A Poem by Steven Kedie

Kick Offs at Three

It’s Saturday, just him and me.
We’re on the train, in the chippy.
Mountain of chips, an ocean of gravy.
First timer, he calls me.
Makes a joke about losing my virginity.
He’s not stressed or tense like he’d normally be.
Come on, he says. Let’s go. They kick off at three.

It becomes our thing: Saturdays, just him and me.
No sister, no mum; just half the family.
Spend my days counting down to that train ride, the smell of chippy.
Replay the funny things he says about shite meat pies and piss weak tea.
Everything becomes about those kick offs at three.

We tour the country, him and me.
Away days to Sunderland, south to Torquay.
Bristol for Rovers, Birmingham for their City.
Up and out early for kick offs at three.

Hours spent remembering, him and me.
About the day we scored one but then conceded three.
The day of that last-minute winner from a dodgy penalty.
About him shouting and moaning about what the ref didn’t see.
About all of the Saturdays and the kicks off at three.

Life moves on. I finish school and college, go away to uni.
Where I meet a girl, get a degree
Always trying, but mainly failing, to get home for the kick offs at three.
We travel, try and see everything there is to see.
Return with a ring on her finger, my wife to be.

There’s a wedding, then a baby
Now we are three.
Him, me and the little one.
All together when they kick off at three.


Steven Kedie lives in Manchester with his wife and their two boys. He is the author of the novel Suburb. When not writing, Steven spends his time running, watching football and trying to complete Netflix. The father featured in Kick Offs at Three is not based on his own father, who would happily shut the curtains if the Manchester Derby was taking place in his garden. It is an imaging of some of the father and son relationships Steven has seen at football matches throughout the years.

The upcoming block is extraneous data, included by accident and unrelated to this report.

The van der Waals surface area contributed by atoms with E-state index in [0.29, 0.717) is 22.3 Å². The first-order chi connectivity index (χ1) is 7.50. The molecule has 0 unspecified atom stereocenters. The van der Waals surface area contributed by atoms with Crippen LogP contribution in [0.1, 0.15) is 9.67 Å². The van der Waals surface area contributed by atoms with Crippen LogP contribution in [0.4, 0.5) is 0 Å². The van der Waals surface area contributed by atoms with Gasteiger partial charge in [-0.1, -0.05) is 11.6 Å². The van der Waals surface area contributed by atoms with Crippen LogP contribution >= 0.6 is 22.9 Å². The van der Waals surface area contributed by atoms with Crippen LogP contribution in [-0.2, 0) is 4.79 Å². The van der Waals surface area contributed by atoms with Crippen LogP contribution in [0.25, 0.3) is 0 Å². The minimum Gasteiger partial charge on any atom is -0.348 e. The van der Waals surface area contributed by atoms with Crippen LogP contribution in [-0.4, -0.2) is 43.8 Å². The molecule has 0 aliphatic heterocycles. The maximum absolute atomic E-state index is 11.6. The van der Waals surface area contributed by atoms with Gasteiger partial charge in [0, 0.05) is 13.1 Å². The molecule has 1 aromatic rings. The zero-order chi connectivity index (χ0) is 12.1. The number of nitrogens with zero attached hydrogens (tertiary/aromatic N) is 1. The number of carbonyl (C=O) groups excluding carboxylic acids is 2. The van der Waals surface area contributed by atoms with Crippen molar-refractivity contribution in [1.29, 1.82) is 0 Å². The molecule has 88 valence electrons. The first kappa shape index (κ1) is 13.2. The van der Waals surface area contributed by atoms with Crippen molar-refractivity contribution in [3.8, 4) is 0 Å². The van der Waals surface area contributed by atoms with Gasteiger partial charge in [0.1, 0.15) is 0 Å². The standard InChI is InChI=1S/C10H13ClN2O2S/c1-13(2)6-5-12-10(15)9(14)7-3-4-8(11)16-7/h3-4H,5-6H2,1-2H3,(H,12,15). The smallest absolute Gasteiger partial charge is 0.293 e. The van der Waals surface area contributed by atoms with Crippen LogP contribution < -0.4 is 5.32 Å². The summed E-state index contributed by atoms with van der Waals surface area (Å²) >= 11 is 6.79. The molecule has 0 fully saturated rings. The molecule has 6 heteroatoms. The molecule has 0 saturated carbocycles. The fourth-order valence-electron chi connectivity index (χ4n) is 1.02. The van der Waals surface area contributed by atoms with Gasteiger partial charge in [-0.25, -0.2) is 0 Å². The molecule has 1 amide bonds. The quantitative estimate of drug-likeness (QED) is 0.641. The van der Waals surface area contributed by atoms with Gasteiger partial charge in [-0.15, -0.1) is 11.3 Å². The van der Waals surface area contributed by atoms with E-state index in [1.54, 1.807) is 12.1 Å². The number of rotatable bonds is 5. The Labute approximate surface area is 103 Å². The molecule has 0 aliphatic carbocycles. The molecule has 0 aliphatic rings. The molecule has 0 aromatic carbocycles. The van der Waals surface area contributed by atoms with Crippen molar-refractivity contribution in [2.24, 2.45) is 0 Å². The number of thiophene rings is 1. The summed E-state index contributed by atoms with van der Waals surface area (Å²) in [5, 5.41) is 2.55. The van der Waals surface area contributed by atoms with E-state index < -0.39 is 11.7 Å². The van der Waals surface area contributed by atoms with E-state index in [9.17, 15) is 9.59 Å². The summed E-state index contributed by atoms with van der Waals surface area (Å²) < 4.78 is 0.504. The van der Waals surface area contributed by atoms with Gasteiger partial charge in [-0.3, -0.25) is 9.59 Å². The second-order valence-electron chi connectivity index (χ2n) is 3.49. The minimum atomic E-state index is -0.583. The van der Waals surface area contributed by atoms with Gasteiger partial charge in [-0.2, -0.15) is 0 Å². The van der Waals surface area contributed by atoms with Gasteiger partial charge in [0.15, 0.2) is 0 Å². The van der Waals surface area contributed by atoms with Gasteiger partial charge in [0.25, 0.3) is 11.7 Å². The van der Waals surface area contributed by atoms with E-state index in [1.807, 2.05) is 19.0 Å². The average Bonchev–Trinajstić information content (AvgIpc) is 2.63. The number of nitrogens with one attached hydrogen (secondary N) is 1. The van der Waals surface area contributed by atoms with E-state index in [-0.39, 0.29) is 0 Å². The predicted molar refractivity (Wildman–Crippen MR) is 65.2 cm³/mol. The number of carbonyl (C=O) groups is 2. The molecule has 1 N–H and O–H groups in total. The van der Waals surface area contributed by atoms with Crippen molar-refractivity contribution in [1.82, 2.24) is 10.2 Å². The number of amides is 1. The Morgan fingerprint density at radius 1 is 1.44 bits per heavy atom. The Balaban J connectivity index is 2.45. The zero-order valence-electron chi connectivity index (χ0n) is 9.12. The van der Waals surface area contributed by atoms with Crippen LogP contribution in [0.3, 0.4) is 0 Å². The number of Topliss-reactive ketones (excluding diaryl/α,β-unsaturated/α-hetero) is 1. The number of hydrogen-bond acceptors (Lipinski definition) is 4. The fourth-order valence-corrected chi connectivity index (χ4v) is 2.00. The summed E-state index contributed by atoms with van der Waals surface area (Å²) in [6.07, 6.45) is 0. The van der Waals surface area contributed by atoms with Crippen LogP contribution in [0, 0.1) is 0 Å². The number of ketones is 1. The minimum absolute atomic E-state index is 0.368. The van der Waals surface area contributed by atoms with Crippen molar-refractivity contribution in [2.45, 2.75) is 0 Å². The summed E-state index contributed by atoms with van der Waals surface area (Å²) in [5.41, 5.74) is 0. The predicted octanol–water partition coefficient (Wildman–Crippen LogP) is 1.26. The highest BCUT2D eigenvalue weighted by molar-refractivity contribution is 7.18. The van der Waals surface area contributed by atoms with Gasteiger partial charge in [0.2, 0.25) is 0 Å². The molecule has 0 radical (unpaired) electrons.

A Poem by Sheila Jacob

Something To Remember Your Dad By

Your sister writes and yes,
unwrapping the leather purse
and inhaling its sharp sweet fibres,

I remember how your Villa scarf
draped claret and blue
around the cubbyhole peg.

I remember your slippers,
overcoat, a crumpled hanky
that fell from its sleeve

all parcelled in tobacco-tang
long after you’d smoked
your final cigarette.

This purse you made
during the war, convalescent
from the pneumonia

that almost killed you.
You scored and stitched it
for your own Dad,

brought it home one weekend.
Perhaps he used it straight off,
counted coppers onto the bar

and you shared pints,
Woodbines, family news, the air
a sharp sweet fug as hours slid

away like beer down a glass.
Sunday came before you could blink,
the purse warm in his inside pocket

and you on Snow Hill’s
sandbagged platform, time to spare
before the night train’s judder and hiss.



Sheila Jacob lives in North Wales with her husband. She was born and raised in Birmingham and resumed writing poetry in 2013 after a long absence. She is frequently inspired by her working-class ‘50’s childhood. Her poems have been published in a number of U.K. magazines and webzines. Last year she self-published a small collection of poems dedicated to her Dad who died when she was almost fifteen.